Interspecific common bean population derived from Phaseolus acutifolius using a bridging genotype demonstrate useful adaptation to heat tolerance
Common bean ( Phaseolus vulgaris L.) is an important legume crop worldwide and is a major nutrient source in the tropics. Common bean reproductive development is strongly affected by heat stress, particularly overnight temperatures above 20°C. The desert Tepary bean ( Phaseolus acutifolius A. Gray) offers a promising source of adaptative genes due to its natural acclimation to arid conditions. Hybridization between both species is challenging, requiring in vitro embryo rescue and multiple backcrossing cycles to restore fertility. This labor-intensive process constrains developing mapping populations necessary for studying heat tolerance. Here we show the development of an interspecific mapping population using a novel technique based on a bridging genotype derived from P. vulgaris , P. Acutifolius and P. parvifolius named VAP1 and is compatible with both common and tepary bean. The population was based on two wild P. acutifolius accessions, repeatedly crossed with Mesoamerican elite common bush bean breeding lines. The population was genotyped through genotyping-by-sequencing and evaluated for heat tolerance by genome-wide association studies. We found that the population harbored 59.8% introgressions from wild tepary, but also genetic regions from Phaseolus parvifolius , a relative represented in some early bridging crosses. We found 27 significative quantitative trait loci, nine located inside tepary introgressed segments exhibiting allelic effects that reduced seed weight, and increased the number of empty pods, seeds per pod, stem production and yield under high temperature conditions. Our results demonstrate that the bridging genotype VAP1 can intercross common bean with tepary bean and positively influence the physiology of derived interspecific lines, which displayed useful variance for heat tolerance.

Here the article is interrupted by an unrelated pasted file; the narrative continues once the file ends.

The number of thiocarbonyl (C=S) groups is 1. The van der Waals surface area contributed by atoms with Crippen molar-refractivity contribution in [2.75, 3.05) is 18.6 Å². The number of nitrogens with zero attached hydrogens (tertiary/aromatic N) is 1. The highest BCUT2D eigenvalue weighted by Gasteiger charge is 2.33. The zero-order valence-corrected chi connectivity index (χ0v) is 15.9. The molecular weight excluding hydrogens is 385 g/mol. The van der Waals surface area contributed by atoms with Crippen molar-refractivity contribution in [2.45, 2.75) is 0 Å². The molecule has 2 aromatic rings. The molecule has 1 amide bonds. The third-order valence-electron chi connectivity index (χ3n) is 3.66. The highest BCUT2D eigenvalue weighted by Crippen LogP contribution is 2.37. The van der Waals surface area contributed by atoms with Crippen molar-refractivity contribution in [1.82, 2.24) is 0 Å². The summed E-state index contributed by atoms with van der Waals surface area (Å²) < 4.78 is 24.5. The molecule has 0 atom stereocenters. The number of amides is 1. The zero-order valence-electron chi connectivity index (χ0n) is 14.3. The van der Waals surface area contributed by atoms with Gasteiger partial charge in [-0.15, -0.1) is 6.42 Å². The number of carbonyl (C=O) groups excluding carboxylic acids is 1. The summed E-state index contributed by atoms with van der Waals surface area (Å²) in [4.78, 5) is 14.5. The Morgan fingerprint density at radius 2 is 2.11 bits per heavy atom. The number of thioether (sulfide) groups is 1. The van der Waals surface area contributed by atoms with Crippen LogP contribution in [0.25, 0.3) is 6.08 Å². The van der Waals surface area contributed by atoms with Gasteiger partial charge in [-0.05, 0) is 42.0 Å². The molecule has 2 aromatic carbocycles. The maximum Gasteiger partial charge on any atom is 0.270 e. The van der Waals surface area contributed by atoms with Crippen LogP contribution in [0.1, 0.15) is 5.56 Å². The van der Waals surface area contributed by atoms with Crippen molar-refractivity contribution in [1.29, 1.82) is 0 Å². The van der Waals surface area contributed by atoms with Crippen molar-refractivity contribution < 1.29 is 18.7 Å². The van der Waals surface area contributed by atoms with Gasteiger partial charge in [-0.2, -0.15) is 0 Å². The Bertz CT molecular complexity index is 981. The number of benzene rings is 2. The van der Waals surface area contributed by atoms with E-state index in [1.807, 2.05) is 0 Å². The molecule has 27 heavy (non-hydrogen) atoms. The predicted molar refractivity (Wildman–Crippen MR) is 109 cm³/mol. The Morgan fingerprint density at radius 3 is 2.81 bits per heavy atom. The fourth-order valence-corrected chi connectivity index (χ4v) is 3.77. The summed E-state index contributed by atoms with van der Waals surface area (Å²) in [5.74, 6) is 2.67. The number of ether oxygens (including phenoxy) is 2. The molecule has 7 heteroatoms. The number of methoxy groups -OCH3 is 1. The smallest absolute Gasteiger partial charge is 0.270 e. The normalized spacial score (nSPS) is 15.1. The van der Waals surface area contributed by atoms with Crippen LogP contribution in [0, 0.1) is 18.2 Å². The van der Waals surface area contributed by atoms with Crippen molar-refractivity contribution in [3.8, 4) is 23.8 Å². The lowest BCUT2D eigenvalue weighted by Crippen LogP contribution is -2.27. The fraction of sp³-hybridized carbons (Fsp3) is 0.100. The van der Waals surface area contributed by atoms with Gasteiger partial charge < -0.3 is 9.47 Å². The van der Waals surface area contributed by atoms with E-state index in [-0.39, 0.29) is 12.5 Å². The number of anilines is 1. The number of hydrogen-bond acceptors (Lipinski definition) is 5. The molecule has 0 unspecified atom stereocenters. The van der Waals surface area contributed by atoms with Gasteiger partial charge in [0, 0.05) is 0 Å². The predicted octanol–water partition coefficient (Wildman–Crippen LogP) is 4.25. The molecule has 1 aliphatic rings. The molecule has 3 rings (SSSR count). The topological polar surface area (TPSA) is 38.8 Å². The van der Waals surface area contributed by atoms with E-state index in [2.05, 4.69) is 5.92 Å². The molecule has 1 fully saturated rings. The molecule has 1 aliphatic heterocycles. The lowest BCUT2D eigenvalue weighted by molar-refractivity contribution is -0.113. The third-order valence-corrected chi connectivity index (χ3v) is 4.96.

Cruz, S.; Lobatón, J.; Urban, M.O.; Ariza-Suárez, D.; Raatz, B.; Aparicio, J.; Mosquera, G.; Beebe, S.